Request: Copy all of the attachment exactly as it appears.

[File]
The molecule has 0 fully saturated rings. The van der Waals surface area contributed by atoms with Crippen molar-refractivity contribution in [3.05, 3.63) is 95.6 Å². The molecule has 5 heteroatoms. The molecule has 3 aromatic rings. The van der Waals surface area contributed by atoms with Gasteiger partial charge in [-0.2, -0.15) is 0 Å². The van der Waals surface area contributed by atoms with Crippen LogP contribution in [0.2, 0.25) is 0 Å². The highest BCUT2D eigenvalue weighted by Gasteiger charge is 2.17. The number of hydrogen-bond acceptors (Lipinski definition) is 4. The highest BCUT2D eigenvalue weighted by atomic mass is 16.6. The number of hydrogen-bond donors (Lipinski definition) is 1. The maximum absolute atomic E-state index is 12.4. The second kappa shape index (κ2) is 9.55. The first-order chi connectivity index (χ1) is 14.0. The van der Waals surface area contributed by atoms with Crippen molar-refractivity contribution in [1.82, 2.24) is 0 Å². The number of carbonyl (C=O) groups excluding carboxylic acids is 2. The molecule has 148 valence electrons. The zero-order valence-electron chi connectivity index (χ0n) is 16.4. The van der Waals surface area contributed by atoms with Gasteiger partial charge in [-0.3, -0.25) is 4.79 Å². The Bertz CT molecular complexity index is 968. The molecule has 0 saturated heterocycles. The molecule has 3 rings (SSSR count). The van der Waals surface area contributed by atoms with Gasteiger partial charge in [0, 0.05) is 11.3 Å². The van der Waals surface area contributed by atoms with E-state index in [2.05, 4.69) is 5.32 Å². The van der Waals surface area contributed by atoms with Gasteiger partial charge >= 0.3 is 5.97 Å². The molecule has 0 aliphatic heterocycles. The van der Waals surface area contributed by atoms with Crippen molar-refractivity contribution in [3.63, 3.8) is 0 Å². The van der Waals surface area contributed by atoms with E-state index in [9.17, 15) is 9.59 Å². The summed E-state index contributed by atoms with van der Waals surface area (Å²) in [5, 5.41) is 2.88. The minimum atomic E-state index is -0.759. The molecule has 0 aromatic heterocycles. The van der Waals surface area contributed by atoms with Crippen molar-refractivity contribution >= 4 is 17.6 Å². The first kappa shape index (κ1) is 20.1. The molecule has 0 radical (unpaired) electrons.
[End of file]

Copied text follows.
The molecule has 0 fully saturated rings. The van der Waals surface area contributed by atoms with Crippen molar-refractivity contribution in [3.05, 3.63) is 95.6 Å². The molecule has 5 heteroatoms. The molecule has 3 aromatic rings. The van der Waals surface area contributed by atoms with Gasteiger partial charge in [-0.2, -0.15) is 0 Å². The van der Waals surface area contributed by atoms with Crippen LogP contribution in [0.2, 0.25) is 0 Å². The highest BCUT2D eigenvalue weighted by Gasteiger charge is 2.17. The number of hydrogen-bond acceptors (Lipinski definition) is 4. The highest BCUT2D eigenvalue weighted by atomic mass is 16.6. The number of hydrogen-bond donors (Lipinski definition) is 1. The maximum absolute atomic E-state index is 12.4. The second kappa shape index (κ2) is 9.55. The first-order chi connectivity index (χ1) is 14.0. The van der Waals surface area contributed by atoms with Crippen molar-refractivity contribution in [1.82, 2.24) is 0 Å². The number of carbonyl (C=O) groups excluding carboxylic acids is 2. The molecule has 148 valence electrons. The zero-order valence-electron chi connectivity index (χ0n) is 16.4. The van der Waals surface area contributed by atoms with Gasteiger partial charge in [-0.3, -0.25) is 4.79 Å². The Bertz CT molecular complexity index is 968. The molecule has 0 saturated heterocycles. The molecule has 3 rings (SSSR count). The van der Waals surface area contributed by atoms with Gasteiger partial charge in [0, 0.05) is 11.3 Å². The van der Waals surface area contributed by atoms with E-state index in [2.05, 4.69) is 5.32 Å². The van der Waals surface area contributed by atoms with Gasteiger partial charge >= 0.3 is 5.97 Å². The molecule has 0 aliphatic heterocycles. The van der Waals surface area contributed by atoms with Crippen molar-refractivity contribution in [3.63, 3.8) is 0 Å². The van der Waals surface area contributed by atoms with E-state index in [9.17, 15) is 9.59 Å². The summed E-state index contributed by atoms with van der Waals surface area (Å²) in [5, 5.41) is 2.88. The minimum atomic E-state index is -0.759. The molecule has 0 aromatic heterocycles. The van der Waals surface area contributed by atoms with Crippen molar-refractivity contribution >= 4 is 17.6 Å². The first kappa shape index (κ1) is 20.1. The molecule has 0 radical (unpaired) electrons.